Garcia would be wise to utilize a bit more movement here. If he remains stationary, he’ll end up in the tangled web of Thurman and be susceptible to a huge shot. He is one of the best counter punching pugilists in the game and will have opportunities to do so against an adversary who has lapses on defense on the way in. Garcia has the better resume and has been in the deep end on more than one occasion but has come through. Garcia will be wise to draw on those experiences here. In addition, the whole world will be looking for the left. so there may be opportunities for a counter right here.

And The Winner Is………..

We may have seen something close to this matchup before. In reviewing video on styles, game plans, and past opponents, I found Lucas Matthysse to be eerily similar to Thurman. If you watch the tape of the Garcia v. Matthysse fight, you’ll see it.

In the fight against Garcia, Matthysse started strong, utilizing excellent movement, a great jab, and timely power shots. He backed Garcia up and was imposing his will. Garcia fought compact and cautious during the first few rounds and withstood the early aggression of “The Machine”.

You could slowly see Garcia studying Matthysse, looking for adjustments to the game plan. He would land a body shot at times and just enough power to keep Matthysse honest. Around the end of the third round and into the fourth, Garcia began to settle in. Garcia started to turn the fight in his favor, closing Matthysse’s eye in the process. He continued to attack the body and while he was not letting his hands go early nor using his left hook, he was all in now. In the eleventh, Matthysse touched the canvas for the first time in his career courtesy of a Garcia combination which culminated with a right hand.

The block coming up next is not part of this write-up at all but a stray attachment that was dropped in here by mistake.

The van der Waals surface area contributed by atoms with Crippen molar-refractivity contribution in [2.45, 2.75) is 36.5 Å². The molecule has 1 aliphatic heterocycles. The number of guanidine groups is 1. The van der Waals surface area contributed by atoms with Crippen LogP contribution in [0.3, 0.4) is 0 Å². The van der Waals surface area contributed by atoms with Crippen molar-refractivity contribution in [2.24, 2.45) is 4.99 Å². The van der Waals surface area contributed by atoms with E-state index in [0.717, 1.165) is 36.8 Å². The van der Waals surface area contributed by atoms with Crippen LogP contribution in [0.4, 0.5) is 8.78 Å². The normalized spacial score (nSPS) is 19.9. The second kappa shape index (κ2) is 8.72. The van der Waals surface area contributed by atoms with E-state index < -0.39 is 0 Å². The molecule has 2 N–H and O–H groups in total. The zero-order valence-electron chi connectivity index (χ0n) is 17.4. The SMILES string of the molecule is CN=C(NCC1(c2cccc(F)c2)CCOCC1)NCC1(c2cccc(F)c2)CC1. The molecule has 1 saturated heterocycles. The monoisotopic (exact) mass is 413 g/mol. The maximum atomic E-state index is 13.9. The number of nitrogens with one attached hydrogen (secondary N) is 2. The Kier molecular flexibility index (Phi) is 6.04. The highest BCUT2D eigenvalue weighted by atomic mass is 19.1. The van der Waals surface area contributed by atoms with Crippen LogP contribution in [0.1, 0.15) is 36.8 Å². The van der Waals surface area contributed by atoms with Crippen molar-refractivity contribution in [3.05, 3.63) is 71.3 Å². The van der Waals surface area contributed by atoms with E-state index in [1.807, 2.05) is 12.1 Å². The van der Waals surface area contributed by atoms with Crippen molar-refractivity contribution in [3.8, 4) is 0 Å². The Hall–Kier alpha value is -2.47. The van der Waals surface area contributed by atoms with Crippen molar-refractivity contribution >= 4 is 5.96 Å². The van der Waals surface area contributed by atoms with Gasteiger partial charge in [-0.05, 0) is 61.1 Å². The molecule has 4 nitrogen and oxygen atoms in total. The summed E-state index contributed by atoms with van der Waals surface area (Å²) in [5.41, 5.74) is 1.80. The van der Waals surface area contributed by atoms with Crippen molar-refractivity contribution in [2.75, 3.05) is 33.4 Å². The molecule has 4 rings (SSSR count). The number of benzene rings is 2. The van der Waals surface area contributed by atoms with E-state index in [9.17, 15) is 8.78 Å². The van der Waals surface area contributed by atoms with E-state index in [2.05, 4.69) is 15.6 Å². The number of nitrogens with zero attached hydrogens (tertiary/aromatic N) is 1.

This fight has all of the elements to go the same way here. Thurman will no doubt start strong against an opponent who is known to start slow. You will see Thurman landing significant blows similar to Matthysse but again Garcia will weather the storm. Thurman will build a lead but Garcia will begin to adjust his blueprint.

We may also see a flash knockdown early with Thurman not respecting Garcia’s power. This will play on the mind of Thurman who will then be tentative to engage.  Garcia will began to take over as he did with Matthysse and weaken Thurman to the body setting up a possible KO. As stated above, while the left hook is the signiture punch, a big overhand right or right hand uppercut may turn the tide.

Another parallel to the Mattysse fight is the underdog role. Prior to the Matthysse fight, Garcia was a bit agitiated in the fact that Matthysse was not only favored to win but also expected to KO Garcia. Garcia again is the underdog and most observers feel that Thurman will be too much possibly stopping Garcia. There is no more dangerous an oponent than one who has a chip on their shoulder looking for respect with a “me against the world” mentality.

I love Thurman as much as the next guy but there is something amiss here in this matchup. From time to time, a fighter will come accross that one fighter who is not right for them. Garcia may be Thurmans’.

Garcia by stoppage.

” Cause all I do is win win win, and if you goin’ in put your hands in the air, make em stay there…Cause I never been defeated and I wont stop now”